What Do You Think About Outfit Posts?


What do you think about outfit posts? Do you like them? The pressure to create a blog-worthy outfit on Instagram and stay relevant is real. One of the most common questions I get is, “Who takes photos of your outfits? Do you have someone who follows you around and takes pictures?” The answers are a photographer and no.

I originally started my blog as a collection of musings about fashion and my career. Most of my posts were collages of looks I would put together until a close friend asked, “why don’t you post the outfits you actually wear on a daily basis?” This was 2013 and a lot of bloggers were already doing that but I never really considered turning the camera on myself. Well, shortly after I realized that she was right. What better way was there to showcase my personal style and offer some outfit inspiration to readers? Today I’m breaking down behind the scenes of what it takes to create an outfit post on Street Style Philosophy.

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The outfits I post on Instagram and my blog are not typically the clothes i’m wearing that day unless it’s a selfie or mirror shot. I don’t often have the time or ability to photograph the outfits I’m wearing on a daily basis. I work in a corporate office setting, which is a mix of cubicles and an open workspace environment. There are times that I would love to photograph my daily work outfits. However, in order to produce beautiful photos that do well on social media (and that you love!), pretty backgrounds are a necessity. I could probably find a clean background at work that would flow with my mostly neutral outfits but then I would have to ask a friend or co-worker, which I honestly don’t want to do.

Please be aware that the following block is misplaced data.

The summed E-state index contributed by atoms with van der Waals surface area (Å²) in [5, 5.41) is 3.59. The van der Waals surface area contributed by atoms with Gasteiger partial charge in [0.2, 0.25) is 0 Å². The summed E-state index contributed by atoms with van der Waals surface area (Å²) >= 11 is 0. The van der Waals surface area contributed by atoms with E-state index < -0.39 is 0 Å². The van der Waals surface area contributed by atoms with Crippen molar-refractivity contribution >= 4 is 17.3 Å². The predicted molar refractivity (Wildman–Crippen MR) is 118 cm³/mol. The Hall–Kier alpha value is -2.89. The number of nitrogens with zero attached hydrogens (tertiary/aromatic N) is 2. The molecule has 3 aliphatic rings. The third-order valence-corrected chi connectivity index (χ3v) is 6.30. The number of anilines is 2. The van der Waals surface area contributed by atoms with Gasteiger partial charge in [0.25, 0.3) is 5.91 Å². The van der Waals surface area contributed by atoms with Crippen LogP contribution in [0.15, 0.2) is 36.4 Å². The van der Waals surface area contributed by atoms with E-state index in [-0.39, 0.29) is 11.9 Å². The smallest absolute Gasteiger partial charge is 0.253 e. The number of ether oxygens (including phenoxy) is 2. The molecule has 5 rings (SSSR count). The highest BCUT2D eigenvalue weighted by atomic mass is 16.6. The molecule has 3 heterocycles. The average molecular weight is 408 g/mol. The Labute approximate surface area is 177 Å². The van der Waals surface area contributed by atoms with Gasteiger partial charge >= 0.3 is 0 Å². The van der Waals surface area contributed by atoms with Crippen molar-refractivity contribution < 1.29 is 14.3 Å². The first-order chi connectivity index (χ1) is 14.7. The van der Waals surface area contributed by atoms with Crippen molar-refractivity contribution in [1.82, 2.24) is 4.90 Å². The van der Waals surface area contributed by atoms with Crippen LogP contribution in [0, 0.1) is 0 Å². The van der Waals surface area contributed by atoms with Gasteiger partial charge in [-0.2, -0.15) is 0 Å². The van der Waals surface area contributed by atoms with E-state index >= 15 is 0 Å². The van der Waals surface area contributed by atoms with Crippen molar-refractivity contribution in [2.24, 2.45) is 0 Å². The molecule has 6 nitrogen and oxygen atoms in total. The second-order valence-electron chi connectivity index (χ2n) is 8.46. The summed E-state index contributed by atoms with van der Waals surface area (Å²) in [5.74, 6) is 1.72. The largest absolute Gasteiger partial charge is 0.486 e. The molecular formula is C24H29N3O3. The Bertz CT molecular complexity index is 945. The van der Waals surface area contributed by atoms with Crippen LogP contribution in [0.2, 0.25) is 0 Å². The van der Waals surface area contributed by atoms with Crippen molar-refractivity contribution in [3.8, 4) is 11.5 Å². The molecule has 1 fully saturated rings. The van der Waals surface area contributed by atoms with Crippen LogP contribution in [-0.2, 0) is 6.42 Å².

I work in oncology at a pharmaceutical company in a conservative environment so I don’t feel right about interrupting someone’s important work to take an outfit photo of me. It also takes many photos (like a lot) to get a really great one that doesn’t have one of the following discrepancies-closing my eyes, my shirt getting untucked, hair fly-aways, awkward poses, or not noticing a garbage can in the background. Overall, it’s not something i’m willing to ask of most people out of respect and consideration of their time.

The other point I consider with outfit posts is that expectations are high in the blogging world. There are so many incredible bloggers with gorgeous outfit-of-the day looks. Honestly, it’s hard to compete with. If I’m going to post something on my blog or Instagram, I want it to be high-quality content. If I’m working from home and wearing yoga pants and a hoodie, I typically don’t think it’s good enough to post. Even when I go into the office, I’m usually wearing variations of my daily uniform-black denim, a tank top and a boyfriend blazer. How many jean/boyfriend blazers do I really want to show you? For me, this is exactly what I want to wear at the moment-chic, comfortable and easy. However, I want my readers to have the most varied and fun content so I try not to post repetitive daily looks.